By the way, for this event portable can mean your own backyard, as long as the antenna you use is a temporary antenna. Temporary as in “set up for this event,” not temporary as in “it’s only up until we move to a new house.”

You can operate CW and/or SSB, and it helps to snag a peanut number (154 here). You’ll be worth more to the folks who contact you.

Reserve a number by sending an email to Jim Stafford, W4QO, at qrp@bellsouth.net. This is not a live email link, so you’ll have to copy and paste the address into your email form. You have until midnight Sept. 28 (EDT) to request a number.

Whether you operate from inside or out, high power or low, it’s nice to see another QRP event in the fall, especially one that encourages portable operations and takes place while there’s still enough daylight at the event’s end!

Planters anyone?

QRP Afield, Chowdercon, and summah’s end

Posted in Chowdercon, Contests, Portable operations with tags , , , , , on 2013/09/18 by Pete Spotts

Checking out the QRP spotting page from Four Tree Island during Chowdercon/QRP Afield 2012. It's ba-a-ack!

Yours truly checking out the QRP spotting page from Four Tree Island during Chowdercon/QRP Afield 2012. It’s ba-a-ack! (Image courtesy of Bob Schmeichel, N1RXV.)

Get ready for the final QRP portable operating event of the summer, and it’s taking place in just under the wire this year. You might call it:  QRP Afield, Autumnal Equinox Edition.

It’s run by the New England QRP Club, and you have no need to sign up for numbers. You don’t even have to leave that ultimate in ham-radio torture: The Comfy Chair! But if you do, boy, will you will cop some major QSO points! Here’s the breakdown. You earn:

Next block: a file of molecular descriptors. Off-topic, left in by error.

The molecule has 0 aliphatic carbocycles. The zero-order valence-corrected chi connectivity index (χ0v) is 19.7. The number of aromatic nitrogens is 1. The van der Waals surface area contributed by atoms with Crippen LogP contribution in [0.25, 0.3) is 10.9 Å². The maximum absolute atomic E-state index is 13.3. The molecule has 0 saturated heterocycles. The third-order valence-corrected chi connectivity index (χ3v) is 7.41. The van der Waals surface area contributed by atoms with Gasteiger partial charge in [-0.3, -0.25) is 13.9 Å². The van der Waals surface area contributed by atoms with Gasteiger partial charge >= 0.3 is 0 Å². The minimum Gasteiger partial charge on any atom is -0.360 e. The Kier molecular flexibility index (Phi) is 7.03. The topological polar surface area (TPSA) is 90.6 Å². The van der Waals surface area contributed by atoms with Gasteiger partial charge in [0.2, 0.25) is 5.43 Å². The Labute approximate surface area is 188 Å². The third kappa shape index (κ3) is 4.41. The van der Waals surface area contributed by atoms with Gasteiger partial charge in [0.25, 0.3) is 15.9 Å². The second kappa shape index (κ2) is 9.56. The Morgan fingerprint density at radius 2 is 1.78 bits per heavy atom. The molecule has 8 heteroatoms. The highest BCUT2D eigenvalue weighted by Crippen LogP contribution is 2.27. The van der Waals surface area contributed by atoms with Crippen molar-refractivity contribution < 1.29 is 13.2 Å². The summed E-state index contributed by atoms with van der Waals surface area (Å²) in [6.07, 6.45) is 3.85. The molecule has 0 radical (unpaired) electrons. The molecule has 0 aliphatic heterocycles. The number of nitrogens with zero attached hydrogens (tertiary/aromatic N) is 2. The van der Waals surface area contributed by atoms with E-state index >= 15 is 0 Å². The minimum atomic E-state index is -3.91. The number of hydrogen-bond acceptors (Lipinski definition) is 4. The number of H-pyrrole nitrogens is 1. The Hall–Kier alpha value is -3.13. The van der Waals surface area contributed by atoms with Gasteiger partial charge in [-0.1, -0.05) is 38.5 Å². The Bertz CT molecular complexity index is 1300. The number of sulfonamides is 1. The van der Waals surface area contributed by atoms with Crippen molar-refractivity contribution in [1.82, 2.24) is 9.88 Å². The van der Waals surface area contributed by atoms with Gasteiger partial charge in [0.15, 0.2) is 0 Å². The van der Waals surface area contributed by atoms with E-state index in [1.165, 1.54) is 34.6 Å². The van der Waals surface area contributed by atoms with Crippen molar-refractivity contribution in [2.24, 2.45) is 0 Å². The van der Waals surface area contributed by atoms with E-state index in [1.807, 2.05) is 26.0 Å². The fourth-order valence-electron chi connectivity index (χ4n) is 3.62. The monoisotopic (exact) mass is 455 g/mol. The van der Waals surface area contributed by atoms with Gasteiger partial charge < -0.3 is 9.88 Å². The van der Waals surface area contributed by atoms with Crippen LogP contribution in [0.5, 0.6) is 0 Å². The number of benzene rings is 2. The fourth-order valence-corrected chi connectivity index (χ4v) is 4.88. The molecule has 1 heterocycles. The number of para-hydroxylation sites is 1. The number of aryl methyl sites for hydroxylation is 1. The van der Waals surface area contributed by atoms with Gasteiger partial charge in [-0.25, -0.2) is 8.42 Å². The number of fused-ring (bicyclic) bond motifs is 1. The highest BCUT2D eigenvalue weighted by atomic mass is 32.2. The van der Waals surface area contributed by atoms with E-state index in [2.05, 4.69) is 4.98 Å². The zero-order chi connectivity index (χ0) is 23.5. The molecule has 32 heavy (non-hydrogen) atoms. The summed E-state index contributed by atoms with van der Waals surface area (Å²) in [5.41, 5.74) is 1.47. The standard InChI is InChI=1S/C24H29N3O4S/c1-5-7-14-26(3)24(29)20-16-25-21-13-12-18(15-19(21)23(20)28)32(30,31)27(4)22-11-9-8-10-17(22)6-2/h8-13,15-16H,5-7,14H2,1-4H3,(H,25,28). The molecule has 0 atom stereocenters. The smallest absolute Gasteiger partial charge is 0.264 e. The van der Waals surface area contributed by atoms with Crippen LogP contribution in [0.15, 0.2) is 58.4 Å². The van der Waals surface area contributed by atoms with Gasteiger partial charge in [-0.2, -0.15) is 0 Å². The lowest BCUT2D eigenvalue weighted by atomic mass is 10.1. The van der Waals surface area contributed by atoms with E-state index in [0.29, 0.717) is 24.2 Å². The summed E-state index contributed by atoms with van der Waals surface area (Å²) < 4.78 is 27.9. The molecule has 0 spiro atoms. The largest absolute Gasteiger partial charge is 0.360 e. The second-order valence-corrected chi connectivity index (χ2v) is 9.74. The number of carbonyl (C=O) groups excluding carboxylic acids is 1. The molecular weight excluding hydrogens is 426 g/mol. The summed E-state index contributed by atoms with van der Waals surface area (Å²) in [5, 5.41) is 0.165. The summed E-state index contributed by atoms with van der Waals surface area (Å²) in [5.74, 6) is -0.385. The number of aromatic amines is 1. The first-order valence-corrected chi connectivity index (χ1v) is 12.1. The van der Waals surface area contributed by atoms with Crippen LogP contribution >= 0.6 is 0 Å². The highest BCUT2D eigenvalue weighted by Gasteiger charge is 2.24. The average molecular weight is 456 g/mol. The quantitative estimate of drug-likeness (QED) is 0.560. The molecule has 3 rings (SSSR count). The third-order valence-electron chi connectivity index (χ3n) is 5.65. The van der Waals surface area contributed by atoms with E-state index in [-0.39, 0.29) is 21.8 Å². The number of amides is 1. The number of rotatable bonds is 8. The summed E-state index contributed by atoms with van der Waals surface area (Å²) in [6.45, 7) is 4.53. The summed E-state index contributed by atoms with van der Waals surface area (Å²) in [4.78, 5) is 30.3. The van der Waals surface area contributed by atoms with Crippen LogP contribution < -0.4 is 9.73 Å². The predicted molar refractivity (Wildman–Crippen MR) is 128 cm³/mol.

10 points per contact if you are QRP and operating from a field or mobile location.

5 points per contact if you are QRP (5 watts or less) and operating from a permanent location.

2 points per contact if you are QRO and operating from a field or mobile location.

1 point per contact if you are QRO (above 5 watts) and operating from a permanent location.

The event runs from 1500 Sept. 21 to 0300 UTC Sept. 22 (11:00 A.M. EDT to 11:00 P.M. EDT Saturday). For the record, the autumnal equinox occurs on Sept. 22 at 20:44 UTC.

For the full set of QRP Afield rules, visit the visit the NEQRP web site, here.

But wait! There’s more!

But in these parts the third Saturday in September has a lot going for it for another reason — Chowdercon, a day-long operating and food fest organized by Carl Achin, WA1ZCQ, a longtime NEQRP member. Carl is well known for operating from woods or shore, and he always manages to find a way to work great eats into the schedule.